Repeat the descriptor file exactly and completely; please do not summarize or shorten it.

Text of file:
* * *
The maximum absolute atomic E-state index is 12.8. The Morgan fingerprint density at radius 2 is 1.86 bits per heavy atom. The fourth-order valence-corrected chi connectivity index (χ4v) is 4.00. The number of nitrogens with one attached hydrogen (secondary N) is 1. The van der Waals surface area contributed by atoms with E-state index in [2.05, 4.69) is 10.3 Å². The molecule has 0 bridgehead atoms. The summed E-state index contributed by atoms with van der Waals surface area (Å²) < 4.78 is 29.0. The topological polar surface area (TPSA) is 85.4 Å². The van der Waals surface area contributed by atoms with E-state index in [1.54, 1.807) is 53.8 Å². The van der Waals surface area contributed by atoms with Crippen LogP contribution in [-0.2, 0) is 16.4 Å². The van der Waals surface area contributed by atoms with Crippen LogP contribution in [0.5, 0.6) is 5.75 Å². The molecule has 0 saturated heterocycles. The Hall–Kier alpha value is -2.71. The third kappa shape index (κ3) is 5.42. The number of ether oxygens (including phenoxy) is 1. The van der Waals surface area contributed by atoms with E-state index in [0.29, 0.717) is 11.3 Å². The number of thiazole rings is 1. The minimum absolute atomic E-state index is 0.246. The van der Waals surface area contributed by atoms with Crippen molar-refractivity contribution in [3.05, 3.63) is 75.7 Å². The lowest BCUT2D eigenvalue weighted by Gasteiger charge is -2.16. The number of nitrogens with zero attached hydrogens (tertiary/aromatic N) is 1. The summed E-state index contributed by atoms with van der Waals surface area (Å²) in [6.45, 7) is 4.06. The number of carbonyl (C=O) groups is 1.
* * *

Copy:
The maximum absolute atomic E-state index is 12.8. The Morgan fingerprint density at radius 2 is 1.86 bits per heavy atom. The fourth-order valence-corrected chi connectivity index (χ4v) is 4.00. The number of nitrogens with one attached hydrogen (secondary N) is 1. The van der Waals surface area contributed by atoms with E-state index in [2.05, 4.69) is 10.3 Å². The molecule has 0 bridgehead atoms. The summed E-state index contributed by atoms with van der Waals surface area (Å²) < 4.78 is 29.0. The topological polar surface area (TPSA) is 85.4 Å². The van der Waals surface area contributed by atoms with E-state index in [1.54, 1.807) is 53.8 Å². The van der Waals surface area contributed by atoms with Crippen LogP contribution in [-0.2, 0) is 16.4 Å². The van der Waals surface area contributed by atoms with Crippen LogP contribution in [0.5, 0.6) is 5.75 Å². The molecule has 0 saturated heterocycles. The Hall–Kier alpha value is -2.71. The third kappa shape index (κ3) is 5.42. The number of ether oxygens (including phenoxy) is 1. The van der Waals surface area contributed by atoms with E-state index in [0.29, 0.717) is 11.3 Å². The number of thiazole rings is 1. The minimum absolute atomic E-state index is 0.246. The van der Waals surface area contributed by atoms with Crippen molar-refractivity contribution in [3.05, 3.63) is 75.7 Å². The lowest BCUT2D eigenvalue weighted by Gasteiger charge is -2.16. The number of nitrogens with zero attached hydrogens (tertiary/aromatic N) is 1. The summed E-state index contributed by atoms with van der Waals surface area (Å²) in [6.45, 7) is 4.06. The number of carbonyl (C=O) groups is 1.